Adam Rountree  /  AP
A Port Authority police officer keeps a watchful eye on pedestrian traffic in New York's Grand Central Terminal Thursday.
updated 3/15/2004 9:15:40 AM ET 2004-03-15T14:15:40

Sweeping baggage checks for passengers on the “very open” U.S. rail transit systems are impractical despite the specter of terrorist threat, a high-level Bush administration official said Monday.

“I don’t know that we ought to apply the same strategy that we’re using with the airlines,” said Asa Hutchinson, undersecretary of homeland security. “Is it practical to have magnetometers for everyone who gets on a subway? Is it practical to search every bag that goes on?”

On NBC’s “Today” show, he said authorities may increase “targeted inspections” of passengers’ belongings aimed at protecting the 4 million people who ride public transportation in the United States each day.

Hutchinson, appearing on morning television news shows, sought to counter accusations by some congressional Democrats that the administration has not committed sufficient money to protection of the U.S. rail and transit systems.

“First of all, we’ve invested $115 million in grants to the transit and rail industry,” Hutchinson said on ABC’s “Good Morning America.” He said the federal government is working closely with state and local governments, adding, “We’ve done a great deal of security and more needs to be done.”

Security bulletin issued
In the wake of the terror attack that killed some 200 and injured hundreds more in Spain, the Department of Homeland Security last week put out a bulletin advising local law enforcement authorities and transit agencies to be vigilant. They were asked to consider additional surveillance and to look out for unattended bags and backpacks, said department spokesman Brian Roehrkasse said.

On Monday, Hutchinson was asked whether the United States faced a greater threat of attack in the wake of the bombings in Spain.

“No not at all,” he replied. “We would certainly alert the American people through increasing the alert level if the intelligence justified that and at this time we’re monitoring it very closely, but there has been no change in the threat level.”

The government’s alert status currently is at yellow, or elevated, the midlevel spot on the five-stage terror alert warning.

The attacks in Madrid were “a wake-up call, a horrific wake-up call,” Hutchinson said on CBS’s “The Early Show.”

Terrorism threat level remains unchanged
“In terms of the threat level here in the United States, we do have historic reporting that there are threats to mass transit systems,” he said, “but the current threat reporting does not justify any increase in threat level.”

“We have just naturally, as a consequence of this (Madrid attack), increased security in our transit systems, in our rail systems here in the United States as well,” he said. “We’ve increased law-enforcement patrols, we have increased the presence of explosive detection teams, the public announcements alerting the thousands of passengers to be on alert for unattended bags.” Hutchinson added that other measures, which he said he could not discuss, are pending.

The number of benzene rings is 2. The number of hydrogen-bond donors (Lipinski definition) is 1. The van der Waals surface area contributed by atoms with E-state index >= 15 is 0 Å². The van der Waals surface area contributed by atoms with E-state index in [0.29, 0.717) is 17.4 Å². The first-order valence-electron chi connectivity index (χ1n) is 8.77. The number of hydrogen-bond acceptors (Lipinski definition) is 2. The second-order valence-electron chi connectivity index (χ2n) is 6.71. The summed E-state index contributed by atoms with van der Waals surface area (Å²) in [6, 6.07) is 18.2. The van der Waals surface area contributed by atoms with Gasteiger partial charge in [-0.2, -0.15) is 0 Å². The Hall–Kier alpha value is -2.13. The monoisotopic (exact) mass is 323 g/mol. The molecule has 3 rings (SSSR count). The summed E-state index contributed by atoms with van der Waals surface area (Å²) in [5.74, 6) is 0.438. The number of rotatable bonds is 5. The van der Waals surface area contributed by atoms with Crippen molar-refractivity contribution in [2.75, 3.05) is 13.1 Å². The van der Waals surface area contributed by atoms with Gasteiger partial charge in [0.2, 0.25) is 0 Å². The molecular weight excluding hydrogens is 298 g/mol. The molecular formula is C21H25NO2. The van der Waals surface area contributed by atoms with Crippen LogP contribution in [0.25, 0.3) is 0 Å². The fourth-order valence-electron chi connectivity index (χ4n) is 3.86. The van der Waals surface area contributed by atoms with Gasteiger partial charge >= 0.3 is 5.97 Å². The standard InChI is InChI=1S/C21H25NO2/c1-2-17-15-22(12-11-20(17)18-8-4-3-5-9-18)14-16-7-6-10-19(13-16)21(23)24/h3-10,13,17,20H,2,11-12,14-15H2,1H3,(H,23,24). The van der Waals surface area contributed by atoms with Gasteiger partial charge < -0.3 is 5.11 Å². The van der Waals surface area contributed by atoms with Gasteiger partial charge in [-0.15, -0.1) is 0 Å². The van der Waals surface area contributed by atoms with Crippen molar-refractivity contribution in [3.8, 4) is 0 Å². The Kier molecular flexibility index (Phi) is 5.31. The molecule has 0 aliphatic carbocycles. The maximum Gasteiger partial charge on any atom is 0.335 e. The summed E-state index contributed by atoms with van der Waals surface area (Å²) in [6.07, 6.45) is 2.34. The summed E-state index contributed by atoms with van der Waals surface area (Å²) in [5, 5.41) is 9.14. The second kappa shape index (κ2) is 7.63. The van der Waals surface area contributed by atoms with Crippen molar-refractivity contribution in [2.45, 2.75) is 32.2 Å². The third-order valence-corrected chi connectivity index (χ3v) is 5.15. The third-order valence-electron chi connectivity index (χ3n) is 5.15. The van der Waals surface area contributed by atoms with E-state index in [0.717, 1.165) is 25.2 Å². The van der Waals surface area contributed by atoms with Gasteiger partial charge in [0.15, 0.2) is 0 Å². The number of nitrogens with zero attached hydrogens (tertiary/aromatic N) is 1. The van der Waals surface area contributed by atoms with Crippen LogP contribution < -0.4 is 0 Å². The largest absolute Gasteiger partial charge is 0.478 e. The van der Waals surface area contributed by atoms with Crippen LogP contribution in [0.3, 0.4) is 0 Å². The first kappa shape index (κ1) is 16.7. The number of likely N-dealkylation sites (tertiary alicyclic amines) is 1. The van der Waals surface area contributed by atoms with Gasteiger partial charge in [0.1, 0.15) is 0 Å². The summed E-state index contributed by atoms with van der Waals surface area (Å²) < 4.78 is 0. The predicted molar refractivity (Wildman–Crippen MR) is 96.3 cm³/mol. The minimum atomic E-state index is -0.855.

“Whenever we have very open transits system that it is difficult and challenging to have a 100 percent secure guarantee of safety,” he said. “We are working very hard to accomplish that.”

Hutchinson told CBS that administration officials “need to have people that are keeping an eye out” for unattended bags and packages, and to report suspicious activity.

In the wake of last week's attack in Spain,k Amtrak increased patrols of its police force and canine units, spokesman Dan Stessel said. Electronic surveillance of bridges and tunnels was intensified, he said. And the company reinforced its message to Amtrak employees to report suspicious activities to police.

“That gives you another 20,000 sets of eyes,” Stessel said. The railroad is continuing to review information received from the FBI and the Transportation Security Administration, he said, but there has been no credible threat against Amtrak or other railroads.

In New York, Mayor Michael Bloomberg said authorities had moved to increase security in city subways and commuter trains. Additional uniformed personnel were assigned to subway stations and trains, on the Long Island Rail Road, PATH and Metro-North Rail Road trains. Bomb sniffing dogs will also be in use around the region.

The Federal Transit Administration also has sent technical teams to transit systems to assess their vulnerability and given them grants for training their employees.

© 2012 The Associated Press. All rights reserved. This material may not be published, broadcast, rewritten or redistributed.

Video: Watching Homeland Security


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